The lack of accurate in vitro assays for predicting in vivo toxicity of chemicals together with new legislations demanding replacement and reduction of animal testing has triggered the development of alternative methods. This study aimed at developing a transcriptomics-based in vitro prediction assay for in vivo genotoxicity. Transcriptomics changes induced in the human liver cell line HepG2 by 34 compounds after treatment for 12, 24, and 48h were used for the selection of gene-sets that are capable of discriminating between in vivo genotoxins (GTX) and in vivo nongenotoxins (NGTX). By combining transcriptomics with publicly available results for these chemicals from standard in vitro genotoxicity studies, we developed several prediction models. These models were validated by using an additional set of 28 chemicals. The best prediction was achieved after stratification of chemicals according to results from the Ames bacterial gene mutation assay prior to transcriptomics evaluation after 24h of treatment. A total of 33 genes were selected for discriminating GTX from NGTX for Ames-positive chemicals and 22 for Ames-negative chemicals. Overall, this method resulted in 89% accuracy and 91% specificity, thereby clearly outperforming the standard in vitro test battery. Transcription factor network analysis revealed HNF3a, HNF4a, HNF6, androgen receptor, and SP1 as main factors regulating the expression of classifiers for Ames-positive chemicals. Thus, the classical bacterial gene mutation assay in combination with in vitro transcriptomics in HepG2 is proposed as an upgraded in vitro approach for predicting in vivo genotoxicity of chemicals holding a great promise for reducing animal experimentations on genotoxicity. © The Author 2012. Published by Oxford University Press. All rights reserved.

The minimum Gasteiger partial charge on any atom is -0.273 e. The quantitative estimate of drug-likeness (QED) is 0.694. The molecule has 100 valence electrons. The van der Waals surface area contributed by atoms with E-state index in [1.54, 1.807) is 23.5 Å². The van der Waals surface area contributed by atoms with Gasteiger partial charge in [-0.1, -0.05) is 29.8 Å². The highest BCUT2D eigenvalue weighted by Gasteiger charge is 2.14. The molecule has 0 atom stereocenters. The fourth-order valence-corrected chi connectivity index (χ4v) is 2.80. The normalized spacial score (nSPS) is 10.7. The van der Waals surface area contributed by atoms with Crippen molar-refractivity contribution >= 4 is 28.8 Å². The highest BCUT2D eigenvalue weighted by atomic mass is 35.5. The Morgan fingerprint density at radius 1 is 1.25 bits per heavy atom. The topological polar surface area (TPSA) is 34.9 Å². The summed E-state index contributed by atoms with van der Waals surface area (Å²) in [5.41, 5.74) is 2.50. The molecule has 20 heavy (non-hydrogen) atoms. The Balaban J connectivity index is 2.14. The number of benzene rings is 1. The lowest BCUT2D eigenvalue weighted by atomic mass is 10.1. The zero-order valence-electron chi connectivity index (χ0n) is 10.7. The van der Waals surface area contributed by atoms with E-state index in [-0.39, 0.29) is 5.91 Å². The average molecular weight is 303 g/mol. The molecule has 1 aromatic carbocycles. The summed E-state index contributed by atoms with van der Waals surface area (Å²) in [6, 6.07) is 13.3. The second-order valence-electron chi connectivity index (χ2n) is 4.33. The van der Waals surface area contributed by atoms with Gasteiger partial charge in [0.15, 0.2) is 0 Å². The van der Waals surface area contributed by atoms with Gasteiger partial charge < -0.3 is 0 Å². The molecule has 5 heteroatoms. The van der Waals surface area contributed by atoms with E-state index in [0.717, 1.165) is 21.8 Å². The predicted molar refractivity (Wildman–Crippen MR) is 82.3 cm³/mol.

Van Leeuwen D.M.,Maastricht University | Pedersen M.,Copenhagen University | Knudsen L.E.,Copenhagen University | Bonassi S.,Unit of Clinical and Molecular Epidemiology | And 5 more authors.
Mutagenesis | Year: 2011

Mechanistically relevant information on responses of humans to xenobiotic exposure in relation to chemically induced biological effects, such as micronuclei (MN) formation can be obtained through large-scale transcriptomics studies. Network analysis may enhance the analysis and visualisation of such data. Therefore, this study aimed to develop a 'MN formation' network based on a priori knowledge, by using the pathway tool MetaCore. The gene network contained 27 genes and three gene complexes that are related to processes involved in MN formation, e.g. spindle assembly checkpoint, cell cycle checkpoint and aneuploidy. The MN-related gene network was tested against a transcriptomics case study associated with MN measurements. In this case study, transcriptomic data from children and adults differentially exposed to ambient air pollution in the Czech Republic were analysed and visualised on the network. Six genes from the network, i.e. BAX, DMNT1, PCNA, HIC1, p21 and CDC20, were retrieved. Based on these six genes and in combination with p53 and IL-6, a dedicated network was created. This dedicated network is possibly suited for the development of a reporter gene assay that could be used to screen populations complementary to the current MN test assay. In conclusion, we have shown that network analysis of transcriptomics data in relation to the formation of MN is possible and provides a novel mechanistic hypothesis by indicating which genes are regulated and influence others. © The Author 2010. Published by Oxford University Press on behalf of the UK Environmental Mutagen Society. All rights reserved.